What’s all the fuss about skin to skin contact?

Photo Credit Little Moments by Katie

Written by Judith Heaney, February 2020

The birth of a baby begins the amazing journey of parenting, but before you get too far ahead of yourself on that journey planning first foods and college savings, take these moments to feed that instinct simply to snuggle down with your babe and breathe in your newborn’s sweetness.

That instinct to simply be and cradle your newborn to your chest meets  important needs for both parent and baby, especially when done skin to skin. The time spent skin to skin begins the important attachment process that provides immediate and long-term benefits.

For those unfamiliar with it, this skin to skin process has long been known as kangaroo care because it mimics the care and carrying of a baby kangaroo in its mother’s pouch. Initially introduced in the 1970s in Bogotá, Columbia to address the deaths of preterm infants, researchers soon discovered a baby cradled skin to skin on its mother’s chest not only grew, but thrived because a baby naturally responds to its mother.

In other words, your baby’s heart and respiratory rates stabilize in response to your heartbeat and breathing when you are skin to skin. Additionally, your skin helps regulate your newborn’s body temperature. In fact, a mother’s breasts change in temperature depending on her baby’s needs. If the baby is warm, the breast temperature decreases and if the baby’s body temperature lowers, the mother’s breasts will become warmer, allowing the baby to rest comfortably.

Because of this natural design, kangaroo care becomes an incredible asset for preterm babies. Rather than removing the baby immediately to an incubator, research demonstrates that skin to skin contact provides the necessary warming benefits but brings additional advantages as well. Resting in the mother’s, partner’s, or caregiver’s warmth allows the newborn’s body to conserve calories that can then be directed toward growth and weight gain. Skin to skin contact also raises oxygen saturation rates, providing all the cells with the oxygen they need to meet the body’s needs. 

But perhaps one of the most powerful benefits for babies, whether preterm or full-term, is the effect on breastfeeding. Babies are naturally wired for breastfeeding, and they are already intimately familiar with the mother – her scent, her sound, her rhythms – having spent nine months inside her womb. Therefore, when placed skin to skin on the mother’s chest, the baby knows she’s safe. Even more, when an infant is placed immediately and directly on the mother’s chest, research shows that the newborn will find its way to the mother’s breast and begin to suckle within 20 minutes.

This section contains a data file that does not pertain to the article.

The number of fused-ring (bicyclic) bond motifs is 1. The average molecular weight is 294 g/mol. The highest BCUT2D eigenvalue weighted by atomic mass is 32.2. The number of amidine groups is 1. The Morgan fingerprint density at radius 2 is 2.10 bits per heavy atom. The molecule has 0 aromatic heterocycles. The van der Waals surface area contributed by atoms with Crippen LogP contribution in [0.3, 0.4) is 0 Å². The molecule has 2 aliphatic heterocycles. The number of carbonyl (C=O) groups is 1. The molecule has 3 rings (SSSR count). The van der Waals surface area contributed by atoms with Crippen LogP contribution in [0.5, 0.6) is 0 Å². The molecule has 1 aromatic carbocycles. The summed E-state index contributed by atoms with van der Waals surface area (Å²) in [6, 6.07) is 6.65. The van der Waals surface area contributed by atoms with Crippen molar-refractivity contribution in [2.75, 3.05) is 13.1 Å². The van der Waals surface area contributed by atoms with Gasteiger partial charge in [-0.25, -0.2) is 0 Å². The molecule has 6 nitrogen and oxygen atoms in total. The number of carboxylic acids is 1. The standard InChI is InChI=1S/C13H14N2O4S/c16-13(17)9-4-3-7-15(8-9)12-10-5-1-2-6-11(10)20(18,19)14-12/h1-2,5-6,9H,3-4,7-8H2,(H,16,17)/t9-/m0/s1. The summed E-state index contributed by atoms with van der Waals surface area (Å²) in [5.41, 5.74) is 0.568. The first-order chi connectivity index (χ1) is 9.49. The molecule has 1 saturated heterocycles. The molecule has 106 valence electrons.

Skin to skin contact supports a mother’s milk production and provides a positive start to the breastfeeding relationship through this intimate bonding process. When mothers are encouraged simply to hold their babies skin to skin, they become more confident more quickly in their ability to care for, nurture and meet their baby’s needs. As well, a snug kangaroo care wrap in which the infant is wrapped to mother using a fabric wrap or blanket provides a wonderful sense of the womb and a deep pressure touch that sends positive messages to the emotional-processing part of the baby’s brain – the amygdala – reassuring a sense of absolute trust and safety.

Again, the strength of this bond between mother, and her partner (because partners also should be encouraged to spend time skin to skin with their newborn) has been shown to create long-lasting and immediate effects. These include babies who cry less often (because their needs are being met and they feel safe), babies whose sleep patterns are more regulated (because they are warm and snug), and increased weight gain (because their bodies are warm and safe and the body’s energy can focus on growth and weight gain).

But, what does kangaroo care look like? Rest assured, it is not complicated and is a positive experience for both parents and their newborn. Mothers can begin skin to skin immediately after birth, whether at home or in the hospital (except in extreme cases where an infant requires medical interventions or surgeries; but, even then, starting kangaroo care as soon as the baby is able will provide the same benefits and opportunity to catch up). This immediate attachment helps infants transition from the womb into the world.

Both mothers and their partners can provide skin to skin kangaroo care. Simply dress the baby in a diaper and a knit hat, lay her on the caregiver’s bare chest, cover the baby with a blanket, and relax together. There are no limits on skin to skin contact, however, parents should plan to hold their baby using kangaroo care for at least one hour at a time at least four times a week in order to facilitate attachment of baby and caregiver. And although started at birth, parents should continue skin to skin during the infant’s early weeks of development.

There truly is no better way to begin your parenting relationship than with skin to skin contact. It helps regulate the baby’s newly transitioned systems, encourages the mother’s milk production, and supports growth and weight gain. But perhaps even more importantly, it builds an important bond between the baby and her caregivers that instills confidence and attachment that will help guide this new family through the developing years of growth and milestones to come.

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